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Telluride’s Summer Festivus


From blues and bluegrass to beer and wine, there’s no better place to be from Memorial Day to Labor Day than Telluride. Kate Siber revels in the Colorado mountain town’s culture-packed festival season
Telluride’s festival allure: balmy summer weather and spectacular mountain views. Photo by Merrick Chase.

Bluegrass guitarist John Cowan croons into a microphone on a cool, sun-washed June day in Telluride, Colorado. The bluesy rhythm of drums, guitars and fiddles, slow and sweet as molasses, settles over a crowd of swaying people. Leather-faced cowboys, graying hippies with long braids and skirts, and college students in trucker hats undulate like grasses in a sea of blankets. Behind the stage, mountains carpeted with pine and aspen rise into a sky dotted with billowing clouds.

“I wish I were so far away …” croons Cowan, sturdy and sandy-haired, eyes half-closed. It’s a haunting, soul-catching tune, and yet I disagree: There’s nowhere else I’d rather be. This is Telluride Bluegrass, one of the Southwest’s most beloved and longest-running music festivals.
Telluride, once a humble mining town, has built a reputation as one of Colorado’s top ski resorts. But the tony Victorian hamlet commands an even broader appeal in summer, when it hosts a festival — sometimes two — every weekend but one between May and September. The most famous fests center around music — blues, bluegrass, jazz, classical — and take over Town Park on the outskirts of downtown. Other themes range from plein-air painting to ballooning, yoga, film, architecture and cars. Each celebration brings a different cast of devotees, but they’re all here at least in part for the same thing: to enjoy what they love in a setting that lifts the spirit and blows the mind.

Tucked in a precipitous box canyon at nearly 9,000 feet, Telluride’s summer is brief and precious, which is why festivals have an air of almost feverish delight. After a long mud-season slumber, the town awakens around Memorial Day, when shopkeepers dust their shelves and flowers peek up in front of dollhouse Victorians. As snowmelt emboldens the waterfalls, the sounds of moving water echo through the canyon.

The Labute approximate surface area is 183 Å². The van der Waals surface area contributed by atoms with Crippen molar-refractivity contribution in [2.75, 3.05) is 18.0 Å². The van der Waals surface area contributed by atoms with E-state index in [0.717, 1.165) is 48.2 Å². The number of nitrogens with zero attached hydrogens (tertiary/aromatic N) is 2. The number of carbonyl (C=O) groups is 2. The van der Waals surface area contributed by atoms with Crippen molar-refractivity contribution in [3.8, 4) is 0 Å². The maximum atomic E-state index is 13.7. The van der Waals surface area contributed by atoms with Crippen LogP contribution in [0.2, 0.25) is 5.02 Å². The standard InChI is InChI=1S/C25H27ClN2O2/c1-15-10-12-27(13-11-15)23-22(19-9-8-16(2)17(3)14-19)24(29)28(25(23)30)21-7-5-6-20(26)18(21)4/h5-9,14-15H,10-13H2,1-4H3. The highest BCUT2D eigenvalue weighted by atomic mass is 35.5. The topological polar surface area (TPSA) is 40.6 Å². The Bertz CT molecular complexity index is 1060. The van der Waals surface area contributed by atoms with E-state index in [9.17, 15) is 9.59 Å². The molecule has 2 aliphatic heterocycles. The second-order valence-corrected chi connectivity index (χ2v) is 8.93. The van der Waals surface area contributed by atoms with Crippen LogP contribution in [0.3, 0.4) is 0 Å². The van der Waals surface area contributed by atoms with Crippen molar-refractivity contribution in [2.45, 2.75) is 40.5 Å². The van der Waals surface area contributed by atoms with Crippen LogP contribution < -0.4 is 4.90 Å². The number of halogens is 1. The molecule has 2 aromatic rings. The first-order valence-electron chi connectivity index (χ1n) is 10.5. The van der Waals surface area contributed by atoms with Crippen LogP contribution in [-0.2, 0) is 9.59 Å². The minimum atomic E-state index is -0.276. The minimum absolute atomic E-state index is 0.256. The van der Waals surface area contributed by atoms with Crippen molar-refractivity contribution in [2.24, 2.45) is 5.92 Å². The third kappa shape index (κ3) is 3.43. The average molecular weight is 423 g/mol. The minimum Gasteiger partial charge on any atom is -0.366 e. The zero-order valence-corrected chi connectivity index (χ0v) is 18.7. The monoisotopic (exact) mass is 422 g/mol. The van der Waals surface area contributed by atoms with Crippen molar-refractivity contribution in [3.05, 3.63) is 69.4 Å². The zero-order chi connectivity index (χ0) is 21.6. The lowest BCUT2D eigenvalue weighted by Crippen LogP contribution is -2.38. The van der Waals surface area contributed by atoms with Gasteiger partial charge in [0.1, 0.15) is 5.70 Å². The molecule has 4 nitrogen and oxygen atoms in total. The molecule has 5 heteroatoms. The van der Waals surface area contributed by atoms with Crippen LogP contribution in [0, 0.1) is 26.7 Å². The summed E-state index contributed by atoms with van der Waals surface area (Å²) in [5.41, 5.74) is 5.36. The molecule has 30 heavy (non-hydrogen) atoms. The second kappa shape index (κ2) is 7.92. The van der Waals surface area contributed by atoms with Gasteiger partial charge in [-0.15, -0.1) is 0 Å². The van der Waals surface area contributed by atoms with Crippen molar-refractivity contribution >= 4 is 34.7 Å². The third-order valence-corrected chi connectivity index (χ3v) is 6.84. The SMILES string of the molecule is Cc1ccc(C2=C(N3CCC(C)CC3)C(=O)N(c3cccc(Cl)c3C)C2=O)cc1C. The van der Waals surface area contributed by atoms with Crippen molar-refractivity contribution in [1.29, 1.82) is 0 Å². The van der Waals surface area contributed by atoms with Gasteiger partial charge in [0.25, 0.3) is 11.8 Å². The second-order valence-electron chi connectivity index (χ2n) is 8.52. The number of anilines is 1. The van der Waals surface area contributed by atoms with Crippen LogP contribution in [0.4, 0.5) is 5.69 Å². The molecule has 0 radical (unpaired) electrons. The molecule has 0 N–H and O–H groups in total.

Mountainfilm, a four-day festival with a lofty tagline — “celebrating indomitable spirit” — has kicked off spring in Telluride for 38 years. The event’s 75 or so movies showcase mountains and the people who love them, as well as social and environmental issues. Young filmmakers, professional athletes, best-selling authors and movie buffs brighten the streets in their candy-hued down and Gore-Tex jackets. Steaming coffee mugs in hand, they swap stories about the latest film in front of a tableau of melting mountains, all without a whiff of pretention. Perhaps it’s the big-hearted films or the freshness of spring, but a contagious optimism suffuses this early fest.

Bluegrass is June’s biggest attraction, luring the largest crowds of the summer. By July, wildflowers plaster the meadows in pink, red, yellow and white and the aspens shimmer with their crowns of trembling silver dollars. The Ride Festival, with artists like Beck and Ben Harper, makes way for yogis taking over the streets for Telluride Yoga Festival, the oldest event of its kind in the country. Practitioners in tights and jewel-tone tops clutch yoga mats and cups of tea as they walk between classes, guided hikes, and meditation sessions. Some perform downward dogs alfresco on paddleboards, slack lines, and mats spread out in high meadows.

In late summer, afternoon thundershowers depart as swiftly as they arrive, inviting a buffet of edibles to sprout in the forests, from strawberries and blueberries to prized chanterelles. Telluride’s festivarians turn gleefully eccentric for the Telluride Mushroom Fest. Mycophiles parade down Colorado Avenue in mushroom costumes, compete in a mushroom cook-off, and, naturally, hike into the woods to sniff out fungi and other edible goodies.

Once the snow melts in Telluride, the ski town transforms into Colorado’s festival capital, attracting locals and visitors with events celebrating culture, from music to mushrooms. Image courtesy of Telluride Blues & Brews.

The air cools early in Telluride and by September, gold-leafed aspens tint the hillsides. The festival season heads toward a close with a ceremonious, all-out bang: Telluride Blues & Brews, a sprawling gathering that attracts top blues musicians and headliners like Willie Nelson, Melissa Etheridge and the B-52s. More than 70 breweries pour craft beers for thousands of festivarians, decked in sun hats and costumes to celebrate fall.

As with every other festival, the convivial mood seeps into every corner of town. Artists play small stages hidden in the campgrounds, and intimate shows pop up at historical saloons after the last main stage act finishes its encore. And it’s not uncommon for festival-goers themselves to take part in impromptu jam sessions.

One evening, after all of the shows had wrapped up, I rambled through a campground following my ear to pop-up bands strumming amid the tents. I’d stand and listen for a while, then wander off, following the sound of a fiddle or a guitar or human voices harmonizing. I realized that people can’t help themselves but play. The mountains, the music, the moon overhead lighting up the cliffs and silver-plating the waterfalls — what could be better inspiration?

Perhaps B.B. King said it best: “Out of the 90 different countries I’ve been to,” he proclaimed, after a 2004 performance at Blues & Brews, “I’ve never seen anything more beautiful than what you have here.”

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